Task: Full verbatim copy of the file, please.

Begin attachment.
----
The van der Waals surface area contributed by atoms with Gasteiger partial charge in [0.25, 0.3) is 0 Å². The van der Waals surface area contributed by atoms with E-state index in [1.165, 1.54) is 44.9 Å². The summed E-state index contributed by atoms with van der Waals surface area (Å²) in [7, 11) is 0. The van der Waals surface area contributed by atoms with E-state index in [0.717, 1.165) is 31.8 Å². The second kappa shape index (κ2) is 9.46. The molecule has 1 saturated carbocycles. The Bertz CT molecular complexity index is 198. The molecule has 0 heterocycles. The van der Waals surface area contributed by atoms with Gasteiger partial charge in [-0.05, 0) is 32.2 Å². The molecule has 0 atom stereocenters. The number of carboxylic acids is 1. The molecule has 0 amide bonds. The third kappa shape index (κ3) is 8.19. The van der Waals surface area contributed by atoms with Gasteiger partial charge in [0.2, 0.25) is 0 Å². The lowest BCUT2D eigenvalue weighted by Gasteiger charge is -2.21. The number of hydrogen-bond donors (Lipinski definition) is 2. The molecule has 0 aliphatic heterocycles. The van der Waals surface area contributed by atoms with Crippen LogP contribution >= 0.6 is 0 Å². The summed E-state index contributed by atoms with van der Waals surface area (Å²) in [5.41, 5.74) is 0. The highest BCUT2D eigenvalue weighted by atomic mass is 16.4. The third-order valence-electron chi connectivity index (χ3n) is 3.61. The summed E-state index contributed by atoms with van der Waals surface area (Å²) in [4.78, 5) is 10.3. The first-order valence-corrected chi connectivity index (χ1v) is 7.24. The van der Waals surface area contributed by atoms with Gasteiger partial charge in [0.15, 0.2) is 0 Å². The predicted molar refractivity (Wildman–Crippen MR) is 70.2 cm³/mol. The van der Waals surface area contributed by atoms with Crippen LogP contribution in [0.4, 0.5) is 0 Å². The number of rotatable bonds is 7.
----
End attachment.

The van der Waals surface area contributed by atoms with Gasteiger partial charge in [0.25, 0.3) is 0 Å². The van der Waals surface area contributed by atoms with E-state index in [1.165, 1.54) is 44.9 Å². The summed E-state index contributed by atoms with van der Waals surface area (Å²) in [7, 11) is 0. The van der Waals surface area contributed by atoms with E-state index in [0.717, 1.165) is 31.8 Å². The second kappa shape index (κ2) is 9.46. The molecule has 1 saturated carbocycles. The Bertz CT molecular complexity index is 198. The molecule has 0 heterocycles. The van der Waals surface area contributed by atoms with Gasteiger partial charge in [-0.05, 0) is 32.2 Å². The molecule has 0 atom stereocenters. The number of carboxylic acids is 1. The molecule has 0 amide bonds. The third kappa shape index (κ3) is 8.19. The van der Waals surface area contributed by atoms with Gasteiger partial charge in [0.2, 0.25) is 0 Å². The lowest BCUT2D eigenvalue weighted by Gasteiger charge is -2.21. The number of hydrogen-bond donors (Lipinski definition) is 2. The molecule has 0 aliphatic heterocycles. The van der Waals surface area contributed by atoms with Crippen LogP contribution >= 0.6 is 0 Å². The summed E-state index contributed by atoms with van der Waals surface area (Å²) in [5.41, 5.74) is 0. The highest BCUT2D eigenvalue weighted by atomic mass is 16.4. The third-order valence-electron chi connectivity index (χ3n) is 3.61. The summed E-state index contributed by atoms with van der Waals surface area (Å²) in [4.78, 5) is 10.3. The first-order valence-corrected chi connectivity index (χ1v) is 7.24. The van der Waals surface area contributed by atoms with Gasteiger partial charge in [0.15, 0.2) is 0 Å². The predicted molar refractivity (Wildman–Crippen MR) is 70.2 cm³/mol. The van der Waals surface area contributed by atoms with Crippen LogP contribution in [0.4, 0.5) is 0 Å². The number of rotatable bonds is 7.